Aircraft

The IISS in 2012 said the Air Force had 3,000 personnel with 94 combat capable aircraft.[12]

The total number of aircraft is 74[13][14] It said there were two fighter/ground attack squadrons with MiG-29/MiG-29UB (total of 24 both types), Sukhoi Su-17 Fitter-Bs (65) and two Sukhoi Su-25 Frogfoots (with 41 more being refurbished). It reported one transport squadron with Antonov An-26 'Curl' (1), and Mi-8s and Mi-24s (8 and 10 listed in service respectively). Training units had Sukhoi Su-7 Fitter-As (3 listed in service) and L-39 Albatros. Air defence missile units had SA-2, SA-3, and SA-5.

Current inventory

An Air Force Antonov An-74TK-200
Aircraft Origin Type Variant In service Notes
Combat Aircraft
MiG-29 Soviet Union Multirole 24[14]
Sukhoi Su-25 Soviet Union Attack 20[14]
M-346 Master Italy Light Attack 4[15] Additional 2 M-346s used as trainers
A-29 Super Tucano Brazil Light Attack 5[16]
Transport
Antonov An-26 Soviet Union transport 1[14]
Antonov An-74 Soviet Union heavy transport 2[14]
C-27J Spartan Italy Light Transport 2[17] Likely to replace An-26
Helicopters
Mil Mi-17 Soviet Union utility 15[14]
Mil Mi-24 Soviet Union attack 10[14]
Trainers
M-346 Master Italy jet trainer 2
UAV
Selex ES Falco Italy surveillance 3[13]
Bayraktar TB2 Turkey ISR / Attack Unknown[18]

Commanders

References

  1. ^ Игорь Елков, Вся постсоветская рать: Какая из бывших советских республик всех сильнее, Российская газета - Неделя №3893 от 7 октября 2005 г.[1]
  2. ^ Статья с сайта Центра Анализа Стратегий и технологий Archived 2016-03-06 at the Wayback Machine
  3. ^ The Military Balance 2016,p.203
  4. ^ Vad777, Turkmenistan Archived 8 February 2012 at the Wayback Machine
  5. ^ "В погранвойска Туркменистана поступили первые беспилотники | Kazakhstan Today". www.kt.kz (in Russian). Retrieved 21 December 2020.
  6. ^ "Президент Туркмении облетел столицу страны на МиГ-29". Известия (in Russian). 26 June 2008. Retrieved 21 December 2020.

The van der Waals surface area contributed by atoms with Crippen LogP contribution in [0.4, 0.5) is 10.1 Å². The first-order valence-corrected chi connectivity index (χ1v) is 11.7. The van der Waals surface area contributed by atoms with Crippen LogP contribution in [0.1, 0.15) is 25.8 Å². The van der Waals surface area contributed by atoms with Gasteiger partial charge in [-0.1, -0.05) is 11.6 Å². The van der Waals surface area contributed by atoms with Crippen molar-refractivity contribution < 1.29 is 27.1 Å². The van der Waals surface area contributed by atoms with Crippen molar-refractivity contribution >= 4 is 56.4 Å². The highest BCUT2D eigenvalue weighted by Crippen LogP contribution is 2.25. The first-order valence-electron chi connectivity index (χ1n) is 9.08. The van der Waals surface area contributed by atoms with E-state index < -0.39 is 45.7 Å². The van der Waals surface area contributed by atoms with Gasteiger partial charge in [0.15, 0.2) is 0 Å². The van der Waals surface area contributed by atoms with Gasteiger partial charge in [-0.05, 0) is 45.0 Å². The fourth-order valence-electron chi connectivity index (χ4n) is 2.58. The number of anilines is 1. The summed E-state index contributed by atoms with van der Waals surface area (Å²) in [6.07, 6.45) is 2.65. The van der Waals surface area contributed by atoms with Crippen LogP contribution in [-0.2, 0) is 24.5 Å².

7. ^ "Военный аэродром под Ашхабадом будет принимать местные авиарейсы (АвиаПорт)". АвиаПорт.Ru (in Russian). Retrieved 21 December 2020.
  8. ^ "Вооружения ВВС Дальний ракетоносец ТУ-26". vs.milrf.ru. Retrieved 21 December 2020.
  9. ^ "Гундогар :: Американская авиабаза в Туркменистане: решение или проблема?". gundogar.org. Retrieved 21 December 2020.
  10. ^ "Гундогар :: "Мары-2" к взлету готов". www.gundogar.org. Retrieved 21 December 2020.
  11. ^ "Американское военное присутствие в Туркменистане". zonakz.net (in Russian). Retrieved 21 December 2020.
  12. ^ IISS 2012 p.290
  13. ^ a b "Arms Transfers Database". Stockholm International Peace Research Institute. Retrieved 15 April 2020.
  14. ^ a b c d e f g "World Air Forces 2021". Flightglobal Insight. 2021. Retrieved 20 August 2021.
  15. ^ Oryx. "Italian Allure - Turkmenistan's M-346 Combat Jets". Oryx Blog. Retrieved 2 October 2021.
  16. ^ Ozberk, Tayfun (1 October 2021). "In first, Turkmenistan shows off Bayraktar TB2 drone". Defense News. Retrieved 2 October 2021.
  17. ^ Herk, Hans van. "Delivery C-27J to Turkmenistan". www.scramble.nl. Retrieved 2 October 2021.
  18. ^ Ozberk, Tayfun (1 October 2021). "In first, Turkmenistan shows off Bayraktar TB2 drone". Defense News. Retrieved 2 October 2021.
  19. ^ http://www.turkmenistan.ru/ru/node/12980
  20. ^ http://www.turkmenistan.ru/ru/node/14857
  21. ^ https://www.vesti.ru/article/2387630
  22. ^ http://www.turkmenistan.ru/en/node/3033
  23. ^ https://www.kt.kz/rus/politics/v_turkmenistane_bivshij_komandujushtij_vvs_osuzhden_na_11_let_1153524372.html
  24. ^ https://www.trend.az/casia/turkmenistan/1702540.html
  25. ^ https://polit.ru/news/2010/09/13/turkmen/
  26. ^ "ГУРБАНГУЛЫЕВ Гурбангулы Тачтурдыевич | ЦентрАзия". centrasia.org. Retrieved 27 December 2020.